Storm Surge

A storm surge is an offshore rise of water associated with a low pressure weather system, typically tropical cyclones and strong extratropical cyclones. Storm surges are caused primarily by high winds pushing on the ocean's surface. The wind causes the water to pile up higher than the ordinary sea level. Low pressure at the center of a weather system also has a small secondary effect, as can the bathymetry of the body of water. It is this combined effect of low pressure and persistent wind over a shallow water body which is the most common cause of storm surge flooding problems. The term "storm surge" in casual (non-scientific) use is storm tide; that is, it refers to the rise of water associated with the storm, plus tide, wave run-up, and freshwater flooding. "Tidal surge" is incorrect since there is no such thing. When referring to storm surge height, it is important to clarify the usage, as well as the reference point. The National Hurricane Center defines storm surge as water height above predicted astronomical tide level, and storm tide as water height above NGVD-29. Most casualties during a tropical cyclone occur during the storm surge.

In areas where there is a significant difference between low tide and high tide, storm surges are particularly damaging when they occur at the time of a high tide. In these cases, this increases the difficulty of predicting the magnitude of a storm surge since it requires weather forecasts to be accurate to within a few hours. Storm surges can be produced by extratropical cyclones, such as the Night of the Big Wind of 1839 and the Storm of the Century (1993), but the most extreme storm surge events typically occur as a result of tropical cyclones. Factors that determine the surge heights for landfalling tropical cyclones include the speed, intensity, size of the radius of maximum winds (RMW), radius of the wind fields, angle of the track relative to the coastline, the physical characteristics of the coastline and the bathymetry of the water offshore. The SLOSH (Sea, Lake, and Overland Surges from Hurricanes) model is used to simulate surge from tropical cyclones. Additionally, there is an extratropical storm surge model that is used to predict those effects.

The Galveston Hurricane of 1900, a Category 4 hurricane that struck Galveston, Texas, drove a devastating surge ashore; between 6,000 and 12,000 lives were lost, making it the deadliest natural disaster ever to strike the United States. The deadliest storm surge caused by an extratropical cyclone in the twentieth century was the North Sea flood of 1953, which killed a total of over 2,000 people in the UK and the Netherlands.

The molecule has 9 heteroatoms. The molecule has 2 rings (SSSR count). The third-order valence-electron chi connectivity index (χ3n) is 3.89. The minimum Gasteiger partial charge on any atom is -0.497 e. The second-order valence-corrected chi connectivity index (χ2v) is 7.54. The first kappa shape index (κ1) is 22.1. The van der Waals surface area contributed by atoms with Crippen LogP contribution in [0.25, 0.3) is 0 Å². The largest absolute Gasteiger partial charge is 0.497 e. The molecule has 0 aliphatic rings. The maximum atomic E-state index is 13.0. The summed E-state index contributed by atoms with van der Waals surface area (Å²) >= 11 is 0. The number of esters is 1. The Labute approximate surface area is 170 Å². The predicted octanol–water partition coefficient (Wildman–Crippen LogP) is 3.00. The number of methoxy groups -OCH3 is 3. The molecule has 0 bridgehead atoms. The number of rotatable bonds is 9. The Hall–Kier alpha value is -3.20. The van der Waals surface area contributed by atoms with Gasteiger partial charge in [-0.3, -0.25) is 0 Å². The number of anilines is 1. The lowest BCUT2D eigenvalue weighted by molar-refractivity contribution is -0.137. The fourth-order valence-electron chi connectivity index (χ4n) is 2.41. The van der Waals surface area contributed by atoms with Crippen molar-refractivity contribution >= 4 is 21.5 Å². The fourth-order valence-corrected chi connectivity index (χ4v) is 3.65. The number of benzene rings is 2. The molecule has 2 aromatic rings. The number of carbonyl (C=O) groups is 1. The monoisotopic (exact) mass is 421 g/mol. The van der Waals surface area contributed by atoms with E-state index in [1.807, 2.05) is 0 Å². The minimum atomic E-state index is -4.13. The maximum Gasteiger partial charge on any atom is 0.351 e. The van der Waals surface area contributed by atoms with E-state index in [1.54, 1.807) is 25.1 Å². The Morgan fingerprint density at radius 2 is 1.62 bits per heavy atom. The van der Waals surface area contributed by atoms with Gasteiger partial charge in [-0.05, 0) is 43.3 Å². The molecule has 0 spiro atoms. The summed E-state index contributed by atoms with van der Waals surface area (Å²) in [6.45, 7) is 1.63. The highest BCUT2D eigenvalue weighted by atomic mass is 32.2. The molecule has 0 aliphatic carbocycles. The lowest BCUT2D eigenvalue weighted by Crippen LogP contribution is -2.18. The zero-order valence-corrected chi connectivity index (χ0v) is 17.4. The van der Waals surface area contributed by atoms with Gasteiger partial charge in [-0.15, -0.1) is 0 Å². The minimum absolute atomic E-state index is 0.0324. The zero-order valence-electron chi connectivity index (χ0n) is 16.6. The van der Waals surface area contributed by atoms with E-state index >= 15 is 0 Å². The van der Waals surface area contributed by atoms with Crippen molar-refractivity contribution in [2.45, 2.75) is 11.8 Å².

Read more about Storm Surge:  Mechanics, Measuring Surge, Records, SLOSH, Mitigation

Other articles related to "storm surge, surge, storm, storms":

Tropical Cyclone Forecasting - Storm Surge
... See also Storm surge The main storm surge forecast model in the Atlantic basin is SLOSH, which stands for Sea, Lake, Overland, Surge from Hurricanes ... It uses the size of a storm, its intensity, its forward motion, and the topography of the coastal plain to estimate the depth of a storm surge at any individual grid point across the United States ... An accurate forecast track is required in order to produce accurate storm surge forecasts ...
List Of Retired Pacific Typhoon Names (JMA) - List of Retired Typhoons - Listed By Deaths
... Most storms cause fatalities not by their high winds but rather through flooding—either storm surge or inland flooding due to rainfall ... Storm surge has the highest potential for deaths ... With modern forecasting, warning, and evacuations, storm surge deaths can be nearly eliminated however, the potential is still very high for catastrophe in places where warning ...
Storm Surge - Mitigation
... meteorological surveys alert about hurricanes or severe storms, in the areas where the risk of coastal flooding is particularly high, there are specific storm surge warnings ... of 1953 is the construction of dams and floodgates (storm surge barriers) ... passage but close when the land is under threat of a storm surge ...
List Of Texas Hurricanes (1980–present) - 2005–2009
... At one point during the storm, 1 million energy customers lose power due to outages ... of Houston, originally thought to be at risk, escape the brunt of the storm ... September 2, 2006 – The remnants of Hurricane John, an East Pacific storm, cause moderate to heavy rainfall ...
Track Forecast Cone - Single Station Forecasting of A Tropical Cyclone Passage
... Within 6 hours of the center's arrival, rain becomes continuous and the storm surge begins to come inland ... At this point, the pressure ceases to drop as the lowest pressure within the storm's center is reached ... This is also when the peak depth of the storm surge occurs ...

Famous quotes containing the words surge and/or storm:

    We have had enough of action, and of motion we,
    Rolled to starboard, rolled to larboard, when the surge was seething
    free,
    Alfred Tennyson (1809–1892)

    Once more the storm is howling, and half hid
    Under this cradle-hood and coverlid
    My child sleeps on.
    William Butler Yeats (1865–1939)